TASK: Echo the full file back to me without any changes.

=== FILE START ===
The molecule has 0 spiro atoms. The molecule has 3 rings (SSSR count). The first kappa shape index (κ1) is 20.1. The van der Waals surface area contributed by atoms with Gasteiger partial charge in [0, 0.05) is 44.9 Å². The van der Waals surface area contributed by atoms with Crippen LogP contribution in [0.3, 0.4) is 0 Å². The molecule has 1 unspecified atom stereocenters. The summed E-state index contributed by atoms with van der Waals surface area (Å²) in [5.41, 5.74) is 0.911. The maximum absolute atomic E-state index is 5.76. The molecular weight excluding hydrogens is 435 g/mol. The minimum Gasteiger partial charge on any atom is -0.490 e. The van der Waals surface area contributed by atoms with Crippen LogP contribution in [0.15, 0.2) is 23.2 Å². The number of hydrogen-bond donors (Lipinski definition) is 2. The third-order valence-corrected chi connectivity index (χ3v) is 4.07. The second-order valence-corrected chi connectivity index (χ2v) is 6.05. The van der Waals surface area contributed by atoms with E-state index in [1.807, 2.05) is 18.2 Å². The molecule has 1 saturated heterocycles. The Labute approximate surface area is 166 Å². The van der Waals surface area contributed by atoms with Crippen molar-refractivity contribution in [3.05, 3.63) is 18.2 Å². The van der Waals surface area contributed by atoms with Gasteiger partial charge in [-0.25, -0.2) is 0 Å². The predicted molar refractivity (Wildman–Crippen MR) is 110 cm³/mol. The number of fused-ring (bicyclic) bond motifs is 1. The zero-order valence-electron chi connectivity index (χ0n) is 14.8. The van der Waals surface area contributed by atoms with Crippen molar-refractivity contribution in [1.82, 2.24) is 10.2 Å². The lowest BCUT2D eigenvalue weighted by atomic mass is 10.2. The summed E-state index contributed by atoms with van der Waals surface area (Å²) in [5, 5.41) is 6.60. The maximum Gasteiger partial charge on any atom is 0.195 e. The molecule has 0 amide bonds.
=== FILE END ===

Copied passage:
The molecule has 0 spiro atoms. The molecule has 3 rings (SSSR count). The first kappa shape index (κ1) is 20.1. The van der Waals surface area contributed by atoms with Gasteiger partial charge in [0, 0.05) is 44.9 Å². The van der Waals surface area contributed by atoms with Crippen LogP contribution in [0.3, 0.4) is 0 Å². The molecule has 1 unspecified atom stereocenters. The summed E-state index contributed by atoms with van der Waals surface area (Å²) in [5.41, 5.74) is 0.911. The maximum absolute atomic E-state index is 5.76. The molecular weight excluding hydrogens is 435 g/mol. The minimum Gasteiger partial charge on any atom is -0.490 e. The van der Waals surface area contributed by atoms with Crippen LogP contribution in [0.15, 0.2) is 23.2 Å². The number of hydrogen-bond donors (Lipinski definition) is 2. The third-order valence-corrected chi connectivity index (χ3v) is 4.07. The second-order valence-corrected chi connectivity index (χ2v) is 6.05. The van der Waals surface area contributed by atoms with E-state index in [1.807, 2.05) is 18.2 Å². The molecule has 1 saturated heterocycles. The Labute approximate surface area is 166 Å². The van der Waals surface area contributed by atoms with Crippen molar-refractivity contribution in [3.05, 3.63) is 18.2 Å². The van der Waals surface area contributed by atoms with Gasteiger partial charge in [-0.25, -0.2) is 0 Å². The predicted molar refractivity (Wildman–Crippen MR) is 110 cm³/mol. The number of fused-ring (bicyclic) bond motifs is 1. The zero-order valence-electron chi connectivity index (χ0n) is 14.8. The van der Waals surface area contributed by atoms with Crippen molar-refractivity contribution in [1.82, 2.24) is 10.2 Å². The lowest BCUT2D eigenvalue weighted by atomic mass is 10.2. The summed E-state index contributed by atoms with van der Waals surface area (Å²) in [5, 5.41) is 6.60. The maximum Gasteiger partial charge on any atom is 0.195 e. The molecule has 0 amide bonds.